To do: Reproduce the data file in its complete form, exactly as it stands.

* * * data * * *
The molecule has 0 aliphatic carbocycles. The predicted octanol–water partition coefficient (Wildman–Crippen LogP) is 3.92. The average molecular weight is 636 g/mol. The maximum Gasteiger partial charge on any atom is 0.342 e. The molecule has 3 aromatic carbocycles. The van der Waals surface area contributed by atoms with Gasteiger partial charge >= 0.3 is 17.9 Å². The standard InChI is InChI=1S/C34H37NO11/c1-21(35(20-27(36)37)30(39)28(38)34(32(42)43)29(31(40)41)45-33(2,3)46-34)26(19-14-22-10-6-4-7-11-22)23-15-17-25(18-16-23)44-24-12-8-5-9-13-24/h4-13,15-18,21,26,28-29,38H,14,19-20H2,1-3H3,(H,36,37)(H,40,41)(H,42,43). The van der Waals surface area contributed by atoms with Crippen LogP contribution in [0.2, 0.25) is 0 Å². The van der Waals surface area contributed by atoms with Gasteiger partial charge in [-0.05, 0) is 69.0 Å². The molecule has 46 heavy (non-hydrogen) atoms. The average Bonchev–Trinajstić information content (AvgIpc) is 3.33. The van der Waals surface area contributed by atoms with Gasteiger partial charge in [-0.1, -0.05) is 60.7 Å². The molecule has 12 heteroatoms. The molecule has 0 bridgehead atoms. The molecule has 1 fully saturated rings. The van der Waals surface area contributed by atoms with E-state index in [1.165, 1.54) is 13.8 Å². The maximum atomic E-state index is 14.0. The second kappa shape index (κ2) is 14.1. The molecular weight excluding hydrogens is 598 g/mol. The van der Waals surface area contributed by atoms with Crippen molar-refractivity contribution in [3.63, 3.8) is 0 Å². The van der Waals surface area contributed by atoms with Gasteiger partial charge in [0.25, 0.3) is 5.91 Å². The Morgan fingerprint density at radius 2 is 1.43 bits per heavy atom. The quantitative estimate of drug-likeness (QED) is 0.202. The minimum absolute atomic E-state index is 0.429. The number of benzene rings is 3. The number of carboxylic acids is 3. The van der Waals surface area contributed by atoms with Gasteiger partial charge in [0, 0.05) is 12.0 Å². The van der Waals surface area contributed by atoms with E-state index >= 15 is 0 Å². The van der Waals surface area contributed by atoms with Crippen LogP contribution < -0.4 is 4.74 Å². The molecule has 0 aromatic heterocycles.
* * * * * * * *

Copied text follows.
The molecule has 0 aliphatic carbocycles. The predicted octanol–water partition coefficient (Wildman–Crippen LogP) is 3.92. The average molecular weight is 636 g/mol. The maximum Gasteiger partial charge on any atom is 0.342 e. The molecule has 3 aromatic carbocycles. The van der Waals surface area contributed by atoms with Gasteiger partial charge >= 0.3 is 17.9 Å². The standard InChI is InChI=1S/C34H37NO11/c1-21(35(20-27(36)37)30(39)28(38)34(32(42)43)29(31(40)41)45-33(2,3)46-34)26(19-14-22-10-6-4-7-11-22)23-15-17-25(18-16-23)44-24-12-8-5-9-13-24/h4-13,15-18,21,26,28-29,38H,14,19-20H2,1-3H3,(H,36,37)(H,40,41)(H,42,43). The van der Waals surface area contributed by atoms with Crippen LogP contribution in [0.2, 0.25) is 0 Å². The van der Waals surface area contributed by atoms with Gasteiger partial charge in [-0.05, 0) is 69.0 Å². The molecule has 46 heavy (non-hydrogen) atoms. The average Bonchev–Trinajstić information content (AvgIpc) is 3.33. The van der Waals surface area contributed by atoms with Gasteiger partial charge in [-0.1, -0.05) is 60.7 Å². The molecule has 12 heteroatoms. The molecule has 0 bridgehead atoms. The molecule has 1 fully saturated rings. The van der Waals surface area contributed by atoms with E-state index in [1.165, 1.54) is 13.8 Å². The maximum atomic E-state index is 14.0. The second kappa shape index (κ2) is 14.1. The molecular weight excluding hydrogens is 598 g/mol. The van der Waals surface area contributed by atoms with Crippen molar-refractivity contribution in [3.63, 3.8) is 0 Å². The van der Waals surface area contributed by atoms with Gasteiger partial charge in [0.25, 0.3) is 5.91 Å². The Morgan fingerprint density at radius 2 is 1.43 bits per heavy atom. The quantitative estimate of drug-likeness (QED) is 0.202. The minimum absolute atomic E-state index is 0.429. The number of benzene rings is 3. The number of carboxylic acids is 3. The van der Waals surface area contributed by atoms with Gasteiger partial charge in [0, 0.05) is 12.0 Å². The van der Waals surface area contributed by atoms with E-state index >= 15 is 0 Å². The van der Waals surface area contributed by atoms with Crippen LogP contribution < -0.4 is 4.74 Å². The molecule has 0 aromatic heterocycles.